Of Trees and Change...

Confession time… I hate the term ‘tree change’.

When we moved from the city to the country we didn’t actually change trees. We didn’t hop from our city branch to our country limb. There were actually no trees involved in any aspect of the transaction.

Treechange. Just like Seachange... but lacking both Sea, and Sigrid Thornton. Photo credit: Australian Broadcasting Corporation.

Treechange. Just like Seachange... but lacking both Sea, and Sigrid Thornton.
Photo credit: Australian Broadcasting Corporation.

In the years preceding our move to the country, we spent countless weekends in Daylesford, licking the local real estate agents’ windows and dreaming up our idyllic country life. I personally set about devouring Country Style magazines (great with a little gremolata) and dedicated my very existence to realestate.com.au.

When we finally purchased our Daylesford home it was pretty much devoid of trees. A scrappy hedge, a something-tree and a something-else tree and a few extraordinary weeds that have since become trees.

I set to work gardening. (That’s what you do in The Country.) Trees were to be planted. Fabulous deciduous trees with showoffy autumn colours, spring flowering giants, fragrant-blossomed, fruit-laden, bird-bringing trees... Trees that do this...

Such a show off.

Such a show off.

OK you can stop it now...

OK you can stop it now...

No really... You're being ridiculous.

No really... You're being ridiculous.

I planted two citrus, a pear, a flowering gum, three varieties of Japanese maple and a something-else tree...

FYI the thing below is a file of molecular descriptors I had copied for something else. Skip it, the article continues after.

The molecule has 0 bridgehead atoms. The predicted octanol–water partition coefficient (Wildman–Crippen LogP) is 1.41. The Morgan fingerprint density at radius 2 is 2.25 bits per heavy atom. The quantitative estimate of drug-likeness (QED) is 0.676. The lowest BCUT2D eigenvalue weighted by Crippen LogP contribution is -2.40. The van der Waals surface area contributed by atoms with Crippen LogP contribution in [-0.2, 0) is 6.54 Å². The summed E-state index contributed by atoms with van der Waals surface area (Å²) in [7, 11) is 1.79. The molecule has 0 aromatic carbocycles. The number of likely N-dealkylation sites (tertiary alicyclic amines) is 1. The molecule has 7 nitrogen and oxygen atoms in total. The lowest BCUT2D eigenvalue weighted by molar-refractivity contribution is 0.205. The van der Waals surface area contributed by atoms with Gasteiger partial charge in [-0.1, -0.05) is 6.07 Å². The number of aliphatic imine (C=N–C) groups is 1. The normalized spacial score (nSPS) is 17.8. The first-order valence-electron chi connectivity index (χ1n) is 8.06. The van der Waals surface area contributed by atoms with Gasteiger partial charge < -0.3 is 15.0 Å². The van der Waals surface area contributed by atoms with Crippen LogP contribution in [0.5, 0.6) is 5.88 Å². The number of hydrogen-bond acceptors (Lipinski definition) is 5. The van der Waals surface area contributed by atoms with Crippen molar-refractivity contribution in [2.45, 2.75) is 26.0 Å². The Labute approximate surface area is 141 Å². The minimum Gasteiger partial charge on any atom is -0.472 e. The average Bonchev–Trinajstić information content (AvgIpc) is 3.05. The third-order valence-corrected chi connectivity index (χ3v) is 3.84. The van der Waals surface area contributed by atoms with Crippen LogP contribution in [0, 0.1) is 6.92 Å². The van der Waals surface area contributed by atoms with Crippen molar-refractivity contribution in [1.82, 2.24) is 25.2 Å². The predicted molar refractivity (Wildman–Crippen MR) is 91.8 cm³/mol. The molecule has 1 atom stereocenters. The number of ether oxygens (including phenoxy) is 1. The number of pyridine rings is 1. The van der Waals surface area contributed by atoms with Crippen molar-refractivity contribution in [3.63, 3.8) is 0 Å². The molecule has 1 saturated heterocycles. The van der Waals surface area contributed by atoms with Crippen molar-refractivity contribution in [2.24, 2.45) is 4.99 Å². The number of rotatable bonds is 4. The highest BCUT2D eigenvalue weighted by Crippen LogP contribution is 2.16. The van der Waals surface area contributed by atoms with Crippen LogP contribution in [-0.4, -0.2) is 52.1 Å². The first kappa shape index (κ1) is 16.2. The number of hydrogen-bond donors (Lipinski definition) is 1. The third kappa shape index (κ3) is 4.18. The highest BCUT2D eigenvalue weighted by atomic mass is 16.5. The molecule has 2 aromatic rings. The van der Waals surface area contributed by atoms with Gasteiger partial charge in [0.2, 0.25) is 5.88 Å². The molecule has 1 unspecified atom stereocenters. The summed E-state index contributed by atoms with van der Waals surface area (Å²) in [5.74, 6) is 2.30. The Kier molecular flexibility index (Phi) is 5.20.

…and, well, gardening has never been my strong point.

Two citrus, the pear, the flowering gum, and three varieties of Japanese maple and the something-else tree all met various early demises… some involving the flooding rains of 2010-2011, (FYI: Japanese Maples don’t dig wet feet) and machinery (FYI: Flowering Gums don’t dig whipper snippers).

I do, however, have ONE tree tale for you with a happy ending… This tree has a name: The Grandpa Tree. My paternal grandfather (Grandpa) grew a Silky Oak tree back in the day. This tree had many babies (botanist speak I'm sure) and my Dad took one home where it flourished and grew to be a kabillion metres tall. Over time, Dad’s Silky Oak had its own family of tiny baby Silky Oak trees, and my dad brought me a seedling to plant in our ‘garden’.

Now, the Silky Oak is no grand-glamour-garden-knockout-feature tree, but still, it was an heirloom of sorts, so I planted it along the front of the driveway.
The tree was barely a metre tall when we tried our hardest to kill it.

One icy morning in June we almost drove our small car off the slippery, grassed driveway in the rain and launched it off the hill. (We live on Wombat Hill. Our front driveway is precipitous).

The car slid sideways like a ute in the dust at the Deni Ute Muster and was a goner, until it smashed into the Grandpa Tree. The Grandpa Tree was completely flattened. The trunk lay on the dirt at right angles to its roots, but its scrawny branches held the Barina fast, the small car defying gravity until it could be towed off the edge off the hill.

Of all the trees I planted in our shiny new country garden, of all the over-priced-fancypantsed-designer-leafed trees I doted over and sung to, only one survived.

The Grandpa Tree. (Note the nasty scar near the base of the trunk - ouch! sorry little tree!) x

The Grandpa Tree. (Note the nasty scar near the base of the trunk - ouch! sorry little tree!) x

The hand-me-down Silky Oak Grandpa Tree.
We ran over it with the car and still couldn’t kill it. It bears a scar from the day it caught a car. The day it taught these newbie tree changers (cough) a lesson about driving a front-wheel-drive vehicle on wet grass and the lesson that Grandpas are tougher than you think.

I’ll be sharing more of my misadventures in the garden with you… and no doubt asking for help along the way... 

- Kathy.